It’s also important to note that developmental stages don’t necessarily correlate with age. Different people unfold, plateau and recede in different ways. This means any group will likely comprise of a diverse range of developmental maturities who make sense of the wellbeing challenge differently. Therefore, it’s important wellbeing programs cater to a comprehensive range of meaning making capacities. This enables everyone to converge on the healthiest expression of their developmental stage, while also attending to their leading edge such that they can transform towards more complex capacities. Creating these conditions in an organisational setting is known as a Deliberately Developmental Organisation.
“You’ll never change things by fighting the existing reality. To change something, build a new model that makes the existing model obsolete”—Buckminster Fuller
If we want to work with and transform the big systems we belong (e.g. education, business and health care), then it’s valuable to have maps for navigating how they change.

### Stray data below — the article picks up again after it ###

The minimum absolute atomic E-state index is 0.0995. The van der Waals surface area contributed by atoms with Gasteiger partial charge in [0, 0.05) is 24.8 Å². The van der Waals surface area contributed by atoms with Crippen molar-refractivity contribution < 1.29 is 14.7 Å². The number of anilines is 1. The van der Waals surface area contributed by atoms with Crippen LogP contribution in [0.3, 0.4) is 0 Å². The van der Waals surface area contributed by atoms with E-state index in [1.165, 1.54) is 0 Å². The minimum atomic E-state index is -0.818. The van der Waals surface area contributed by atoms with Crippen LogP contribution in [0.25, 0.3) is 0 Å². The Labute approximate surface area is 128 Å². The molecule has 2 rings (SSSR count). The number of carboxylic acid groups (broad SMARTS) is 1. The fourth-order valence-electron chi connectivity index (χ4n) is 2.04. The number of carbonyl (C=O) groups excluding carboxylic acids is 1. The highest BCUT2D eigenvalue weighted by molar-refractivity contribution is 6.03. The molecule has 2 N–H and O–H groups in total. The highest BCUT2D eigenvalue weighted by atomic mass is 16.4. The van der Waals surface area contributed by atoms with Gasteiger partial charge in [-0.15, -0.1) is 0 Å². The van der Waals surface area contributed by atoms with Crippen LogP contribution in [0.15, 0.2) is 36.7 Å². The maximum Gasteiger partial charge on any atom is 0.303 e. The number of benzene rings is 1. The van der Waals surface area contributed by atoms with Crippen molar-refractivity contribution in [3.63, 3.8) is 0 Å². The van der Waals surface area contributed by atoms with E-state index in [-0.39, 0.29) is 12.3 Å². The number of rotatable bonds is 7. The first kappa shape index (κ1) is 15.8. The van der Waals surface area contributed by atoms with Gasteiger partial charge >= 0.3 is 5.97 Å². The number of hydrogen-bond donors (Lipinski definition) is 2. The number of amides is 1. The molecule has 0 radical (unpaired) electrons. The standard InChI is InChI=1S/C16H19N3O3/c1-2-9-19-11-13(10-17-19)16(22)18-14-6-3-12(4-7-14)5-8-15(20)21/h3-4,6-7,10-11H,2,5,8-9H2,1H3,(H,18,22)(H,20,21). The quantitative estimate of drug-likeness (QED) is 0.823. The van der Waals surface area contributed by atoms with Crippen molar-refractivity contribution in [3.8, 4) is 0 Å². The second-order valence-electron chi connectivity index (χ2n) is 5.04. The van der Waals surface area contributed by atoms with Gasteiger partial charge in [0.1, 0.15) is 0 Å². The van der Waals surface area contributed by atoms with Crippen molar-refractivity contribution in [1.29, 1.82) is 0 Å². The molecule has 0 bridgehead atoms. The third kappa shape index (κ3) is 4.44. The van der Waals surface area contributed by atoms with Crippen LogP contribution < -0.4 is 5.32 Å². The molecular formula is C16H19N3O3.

From this perspective, Deborah Frieze’s two loops map is valuable. Her research suggests that all dominant systems rise to their peak before turbulence starts to show and then move into decline. When this happens, the dominant system will try to innovate and remain resilient. But as Deborah suggests, you can’t fundamentally fix or transform big systems. You can only walk out of them and wisely walk onto emerging alternatives.
When systems start to decline and signs of turbulent show, new alternatives appear. Initially these new alternatives are created by a diverse group of trailblazers who have the courage to experiment with the future today. Over time these communities name the common change they are working towards, connect with each other, self-organise to nourish their collective efforts and illuminate their stories so others can find them. New transformative wellbeing paradigms are created, not by changing the existing system, but by creating communities of practise who courageously walk out of their limiting beliefs and language to take control of their own future.
This trailblazing work can be challenging, because as new alternatives emerge the powerful within the dominant systems tend to ignore or crush them in the interests of self-preservation. But if the alternatives band together in well organised communities of practise and exchange information, they can disrupt the declining system by co-creating a healthier new system.